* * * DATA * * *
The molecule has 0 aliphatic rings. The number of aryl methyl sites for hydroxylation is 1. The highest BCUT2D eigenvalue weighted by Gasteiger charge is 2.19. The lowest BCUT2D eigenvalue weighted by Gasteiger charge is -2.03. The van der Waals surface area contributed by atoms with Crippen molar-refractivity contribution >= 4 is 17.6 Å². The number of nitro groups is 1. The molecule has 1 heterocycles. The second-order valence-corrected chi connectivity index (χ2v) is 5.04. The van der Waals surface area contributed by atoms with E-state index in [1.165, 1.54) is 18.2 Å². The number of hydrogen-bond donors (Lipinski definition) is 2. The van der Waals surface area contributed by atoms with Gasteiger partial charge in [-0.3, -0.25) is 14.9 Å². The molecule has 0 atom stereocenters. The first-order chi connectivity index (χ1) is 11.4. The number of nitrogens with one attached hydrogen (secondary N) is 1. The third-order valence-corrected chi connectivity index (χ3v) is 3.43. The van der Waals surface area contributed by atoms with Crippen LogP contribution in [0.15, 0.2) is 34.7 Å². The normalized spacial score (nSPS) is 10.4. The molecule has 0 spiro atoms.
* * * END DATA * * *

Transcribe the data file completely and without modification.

The molecule has 0 aliphatic rings. The number of aryl methyl sites for hydroxylation is 1. The highest BCUT2D eigenvalue weighted by Gasteiger charge is 2.19. The lowest BCUT2D eigenvalue weighted by Gasteiger charge is -2.03. The van der Waals surface area contributed by atoms with Crippen molar-refractivity contribution >= 4 is 17.6 Å². The number of nitro groups is 1. The molecule has 1 heterocycles. The second-order valence-corrected chi connectivity index (χ2v) is 5.04. The van der Waals surface area contributed by atoms with E-state index in [1.165, 1.54) is 18.2 Å². The number of hydrogen-bond donors (Lipinski definition) is 2. The van der Waals surface area contributed by atoms with Gasteiger partial charge in [-0.3, -0.25) is 14.9 Å². The molecule has 0 atom stereocenters. The first-order chi connectivity index (χ1) is 11.4. The number of nitrogens with one attached hydrogen (secondary N) is 1. The third-order valence-corrected chi connectivity index (χ3v) is 3.43. The van der Waals surface area contributed by atoms with Crippen LogP contribution in [0.15, 0.2) is 34.7 Å². The normalized spacial score (nSPS) is 10.4. The molecule has 0 spiro atoms.